Two Sides of an Ugly Coin: Dwindling Government Aid and Employment
Public sector jobs and aid are declining, which is trouble for the fragile economy
Business pages nationwide are still reeling from last week's dismal employment numbers. As the third month of lower-than-expected growth settles in, and as the future of the nation's own financial health gets contentiously figured out in Washington, it's becoming clear that the effect of the 2009 stimulus bill is all but over. Two stories last night reported on two different ways in which fading government spending hampers a return to shrinking unemployment and increased consumer spending. At The New York Times, Motoko Rich reported that "close to $2 of every $10 that went into Americans’ wallets last year were payments like jobless benefits, food stamps, Social Security and disability, according to an analysis by Moody’s Analytics," but that input is about to dwindle as state and federal benefits run out by the end of this year. At The Atlantic, Derek Thompson used data from the St. Louis Fed to make graphs that show a sharp decline in government jobs (federal, state, and local). Together, the two reports show the government is reducing spending, and as it does, economic indicators lag.
"Unless hiring picks up sharply to compensate, economists fear that the lost income will further crimp consumer spending and act as a drag on a recovery that is still quite fragile," Rich wrote. "Throughout the recession and its aftermath, government benefits have helped keep money in people’s wallets and, in turn, circulating among businesses. Total government payments rose to $2.3 trillion in 2010, from $1.7 trillion in 2007, an increase of about 35 percent." But Thompson pointed out that more than a third of the Recovery Act spending went "directly to states to help them pay their bills and keep their employees." Now that that's drying up, government employment has fallen off, as Thompson's graph illustrates.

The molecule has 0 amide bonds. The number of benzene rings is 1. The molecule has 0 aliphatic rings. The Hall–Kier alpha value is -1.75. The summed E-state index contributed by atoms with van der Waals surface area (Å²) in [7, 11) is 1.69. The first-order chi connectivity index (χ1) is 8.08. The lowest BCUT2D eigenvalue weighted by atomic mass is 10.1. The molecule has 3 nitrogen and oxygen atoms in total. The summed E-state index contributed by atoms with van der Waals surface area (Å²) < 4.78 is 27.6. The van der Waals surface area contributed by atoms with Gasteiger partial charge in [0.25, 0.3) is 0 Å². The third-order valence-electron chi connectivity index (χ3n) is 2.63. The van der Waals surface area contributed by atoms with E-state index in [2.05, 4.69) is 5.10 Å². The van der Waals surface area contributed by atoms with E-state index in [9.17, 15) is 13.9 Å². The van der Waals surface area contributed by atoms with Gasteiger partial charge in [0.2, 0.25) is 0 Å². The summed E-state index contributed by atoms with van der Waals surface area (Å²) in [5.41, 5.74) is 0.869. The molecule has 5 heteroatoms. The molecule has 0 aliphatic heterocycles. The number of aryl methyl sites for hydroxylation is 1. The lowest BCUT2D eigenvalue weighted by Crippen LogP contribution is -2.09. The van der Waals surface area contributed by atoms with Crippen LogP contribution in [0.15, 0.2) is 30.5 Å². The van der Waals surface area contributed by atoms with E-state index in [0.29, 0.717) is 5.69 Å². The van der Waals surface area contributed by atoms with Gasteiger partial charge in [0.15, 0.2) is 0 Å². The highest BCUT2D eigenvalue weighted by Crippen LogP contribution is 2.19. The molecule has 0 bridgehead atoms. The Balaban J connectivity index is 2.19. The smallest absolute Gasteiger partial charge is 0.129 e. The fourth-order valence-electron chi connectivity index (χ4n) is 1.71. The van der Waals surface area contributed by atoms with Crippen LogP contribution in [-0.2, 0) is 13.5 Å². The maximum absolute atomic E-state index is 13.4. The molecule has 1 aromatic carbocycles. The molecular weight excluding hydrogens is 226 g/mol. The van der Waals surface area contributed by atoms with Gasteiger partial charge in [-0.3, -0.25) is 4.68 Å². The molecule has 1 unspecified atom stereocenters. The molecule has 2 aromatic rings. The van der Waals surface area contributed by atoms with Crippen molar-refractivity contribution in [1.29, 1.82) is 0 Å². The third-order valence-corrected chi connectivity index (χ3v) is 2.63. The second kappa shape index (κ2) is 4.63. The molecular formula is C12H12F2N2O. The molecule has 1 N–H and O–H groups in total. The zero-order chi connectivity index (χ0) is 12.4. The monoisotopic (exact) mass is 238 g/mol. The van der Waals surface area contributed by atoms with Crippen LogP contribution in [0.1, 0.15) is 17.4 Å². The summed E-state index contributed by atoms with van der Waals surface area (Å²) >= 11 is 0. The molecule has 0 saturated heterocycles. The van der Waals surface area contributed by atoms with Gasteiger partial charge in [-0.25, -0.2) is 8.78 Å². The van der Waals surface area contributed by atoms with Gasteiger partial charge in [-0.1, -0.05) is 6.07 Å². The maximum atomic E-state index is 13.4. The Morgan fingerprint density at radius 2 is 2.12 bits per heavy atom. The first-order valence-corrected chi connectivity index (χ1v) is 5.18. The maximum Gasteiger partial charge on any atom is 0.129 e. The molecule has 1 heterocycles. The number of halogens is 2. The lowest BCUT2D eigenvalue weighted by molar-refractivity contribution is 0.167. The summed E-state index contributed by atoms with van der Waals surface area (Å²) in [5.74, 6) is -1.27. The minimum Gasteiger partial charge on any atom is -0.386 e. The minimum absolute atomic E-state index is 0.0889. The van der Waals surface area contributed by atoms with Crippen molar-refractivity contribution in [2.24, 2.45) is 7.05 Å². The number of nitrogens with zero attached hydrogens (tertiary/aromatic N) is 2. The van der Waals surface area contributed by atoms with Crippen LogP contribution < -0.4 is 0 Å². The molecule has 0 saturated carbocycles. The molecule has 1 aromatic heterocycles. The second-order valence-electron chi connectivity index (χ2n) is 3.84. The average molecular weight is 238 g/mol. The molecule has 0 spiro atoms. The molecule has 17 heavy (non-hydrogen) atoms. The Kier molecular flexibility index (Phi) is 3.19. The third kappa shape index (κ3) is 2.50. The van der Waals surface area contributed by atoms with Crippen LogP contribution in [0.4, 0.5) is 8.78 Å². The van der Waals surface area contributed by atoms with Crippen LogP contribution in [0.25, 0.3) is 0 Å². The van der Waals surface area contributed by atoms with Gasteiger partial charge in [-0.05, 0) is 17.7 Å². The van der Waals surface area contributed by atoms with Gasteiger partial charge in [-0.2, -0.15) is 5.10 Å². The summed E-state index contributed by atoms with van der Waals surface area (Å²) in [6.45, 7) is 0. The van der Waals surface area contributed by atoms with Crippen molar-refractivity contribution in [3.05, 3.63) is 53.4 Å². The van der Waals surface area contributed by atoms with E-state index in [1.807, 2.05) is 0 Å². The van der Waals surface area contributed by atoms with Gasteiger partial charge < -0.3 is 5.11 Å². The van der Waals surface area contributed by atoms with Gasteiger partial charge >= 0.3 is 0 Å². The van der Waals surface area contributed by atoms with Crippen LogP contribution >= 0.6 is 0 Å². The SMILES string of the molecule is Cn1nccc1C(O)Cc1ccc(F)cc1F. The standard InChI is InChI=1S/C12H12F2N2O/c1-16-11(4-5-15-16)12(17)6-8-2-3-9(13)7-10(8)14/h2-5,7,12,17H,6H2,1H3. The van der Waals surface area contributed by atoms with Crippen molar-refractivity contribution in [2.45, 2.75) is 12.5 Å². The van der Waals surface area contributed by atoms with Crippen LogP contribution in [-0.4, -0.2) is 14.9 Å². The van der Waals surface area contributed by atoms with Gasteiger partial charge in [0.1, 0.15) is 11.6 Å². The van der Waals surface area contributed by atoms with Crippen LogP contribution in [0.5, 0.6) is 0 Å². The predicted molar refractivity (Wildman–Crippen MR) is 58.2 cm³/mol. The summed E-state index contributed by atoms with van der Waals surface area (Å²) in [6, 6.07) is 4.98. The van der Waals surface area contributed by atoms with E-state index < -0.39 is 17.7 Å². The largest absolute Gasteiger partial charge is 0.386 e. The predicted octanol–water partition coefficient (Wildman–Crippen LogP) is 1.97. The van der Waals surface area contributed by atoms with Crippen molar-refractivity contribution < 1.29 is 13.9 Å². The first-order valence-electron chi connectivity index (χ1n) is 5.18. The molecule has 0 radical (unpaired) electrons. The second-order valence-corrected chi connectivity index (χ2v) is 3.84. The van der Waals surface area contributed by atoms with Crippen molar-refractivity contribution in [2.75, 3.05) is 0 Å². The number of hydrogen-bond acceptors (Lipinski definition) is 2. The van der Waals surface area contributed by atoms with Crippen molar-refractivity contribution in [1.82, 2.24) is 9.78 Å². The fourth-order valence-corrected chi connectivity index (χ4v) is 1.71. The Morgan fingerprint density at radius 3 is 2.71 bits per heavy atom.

And for those receiving government aid, a similarly sharp reduction is on the horizon. Rich extrapolates on what jobless numbers mean for those currently living on unemployment insurance.
In Arizona, where there are 10 job seekers for every opening, 45,000 people could lose benefits by the end of the year, according to estimates from the state Department of Economic Security. Yet employers in the state have added just 4,000 jobs over the last 12 months.
Some other states will also feel a disproportionate loss of income unless hiring revives. In Florida, where nearly 476,000 people are collecting unemployment benefits, employers have added only 11,200 jobs in the last year. In Michigan, employers have added about 40,000 jobs since May 2010, but about 267,000 people are claiming jobless benefits.
Both of these trends mean people looking for work are going to turn more and more to the private sector. But as Rich points out, repeated extensions of unemployment benefits have had a "chilling effect" on hiring, as companies spend more and more to underwrite those jobless benefits. Perhaps the silver lining to a reduction in those receiving jobless benefits will be an increase in hiring (though that will take some time to come about). But if the lack of income and subsequent lack of spending sends the economy further into a tailspin, there will likely be more signing up for that government assistance as they get laid off. Both Rich and Thompson make roughly the same depressing point: All that government stimulus spending didn't work very well, but not shelling out the cash would be so much worse.